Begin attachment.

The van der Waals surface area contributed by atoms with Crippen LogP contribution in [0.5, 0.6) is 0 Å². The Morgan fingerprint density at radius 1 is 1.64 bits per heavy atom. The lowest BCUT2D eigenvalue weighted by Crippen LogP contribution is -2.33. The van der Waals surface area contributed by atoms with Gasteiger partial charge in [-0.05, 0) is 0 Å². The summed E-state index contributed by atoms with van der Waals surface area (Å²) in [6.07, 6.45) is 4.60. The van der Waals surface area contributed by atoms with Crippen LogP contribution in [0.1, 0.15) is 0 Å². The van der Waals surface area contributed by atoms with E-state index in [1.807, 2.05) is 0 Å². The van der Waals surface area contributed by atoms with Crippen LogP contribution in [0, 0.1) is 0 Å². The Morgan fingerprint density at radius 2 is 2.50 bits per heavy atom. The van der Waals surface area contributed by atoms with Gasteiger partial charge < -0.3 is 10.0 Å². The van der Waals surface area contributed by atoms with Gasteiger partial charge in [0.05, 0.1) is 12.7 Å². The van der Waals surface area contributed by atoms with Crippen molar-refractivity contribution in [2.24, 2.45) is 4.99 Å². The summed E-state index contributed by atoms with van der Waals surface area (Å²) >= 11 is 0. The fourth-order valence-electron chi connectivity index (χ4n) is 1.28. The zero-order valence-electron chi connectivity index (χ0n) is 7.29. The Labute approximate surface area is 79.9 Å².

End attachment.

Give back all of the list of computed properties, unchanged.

The van der Waals surface area contributed by atoms with Crippen LogP contribution in [0.5, 0.6) is 0 Å². The Morgan fingerprint density at radius 1 is 1.64 bits per heavy atom. The lowest BCUT2D eigenvalue weighted by Crippen LogP contribution is -2.33. The van der Waals surface area contributed by atoms with Gasteiger partial charge in [-0.05, 0) is 0 Å². The summed E-state index contributed by atoms with van der Waals surface area (Å²) in [6.07, 6.45) is 4.60. The van der Waals surface area contributed by atoms with Crippen LogP contribution in [0.1, 0.15) is 0 Å². The van der Waals surface area contributed by atoms with E-state index in [1.807, 2.05) is 0 Å². The van der Waals surface area contributed by atoms with Crippen LogP contribution in [0, 0.1) is 0 Å². The Morgan fingerprint density at radius 2 is 2.50 bits per heavy atom. The van der Waals surface area contributed by atoms with Gasteiger partial charge < -0.3 is 10.0 Å². The van der Waals surface area contributed by atoms with Gasteiger partial charge in [0.05, 0.1) is 12.7 Å². The van der Waals surface area contributed by atoms with Crippen molar-refractivity contribution in [2.24, 2.45) is 4.99 Å². The summed E-state index contributed by atoms with van der Waals surface area (Å²) >= 11 is 0. The fourth-order valence-electron chi connectivity index (χ4n) is 1.28. The zero-order valence-electron chi connectivity index (χ0n) is 7.29. The Labute approximate surface area is 79.9 Å².